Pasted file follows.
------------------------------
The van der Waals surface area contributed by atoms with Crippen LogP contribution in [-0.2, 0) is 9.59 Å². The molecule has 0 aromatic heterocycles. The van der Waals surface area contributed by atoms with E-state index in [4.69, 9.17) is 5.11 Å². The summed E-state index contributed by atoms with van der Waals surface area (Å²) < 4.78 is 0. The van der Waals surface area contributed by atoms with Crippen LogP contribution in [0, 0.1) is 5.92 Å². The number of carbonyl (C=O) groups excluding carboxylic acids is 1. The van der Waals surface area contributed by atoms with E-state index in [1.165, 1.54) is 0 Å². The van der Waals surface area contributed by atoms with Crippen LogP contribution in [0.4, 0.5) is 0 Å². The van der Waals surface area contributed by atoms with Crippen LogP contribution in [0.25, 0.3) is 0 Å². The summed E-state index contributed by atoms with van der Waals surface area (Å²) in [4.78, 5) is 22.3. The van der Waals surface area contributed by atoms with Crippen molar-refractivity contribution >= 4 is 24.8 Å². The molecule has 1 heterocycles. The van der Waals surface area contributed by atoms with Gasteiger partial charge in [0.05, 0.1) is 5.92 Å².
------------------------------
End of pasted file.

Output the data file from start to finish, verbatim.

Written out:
The van der Waals surface area contributed by atoms with Crippen LogP contribution in [-0.2, 0) is 9.59 Å². The molecule has 0 aromatic heterocycles. The van der Waals surface area contributed by atoms with E-state index in [4.69, 9.17) is 5.11 Å². The summed E-state index contributed by atoms with van der Waals surface area (Å²) < 4.78 is 0. The van der Waals surface area contributed by atoms with Crippen LogP contribution in [0, 0.1) is 5.92 Å². The number of carbonyl (C=O) groups excluding carboxylic acids is 1. The van der Waals surface area contributed by atoms with E-state index in [1.165, 1.54) is 0 Å². The van der Waals surface area contributed by atoms with Crippen LogP contribution in [0.4, 0.5) is 0 Å². The van der Waals surface area contributed by atoms with Crippen LogP contribution in [0.25, 0.3) is 0 Å². The summed E-state index contributed by atoms with van der Waals surface area (Å²) in [4.78, 5) is 22.3. The van der Waals surface area contributed by atoms with Crippen molar-refractivity contribution >= 4 is 24.8 Å². The molecule has 1 heterocycles. The van der Waals surface area contributed by atoms with Gasteiger partial charge in [0.05, 0.1) is 5.92 Å².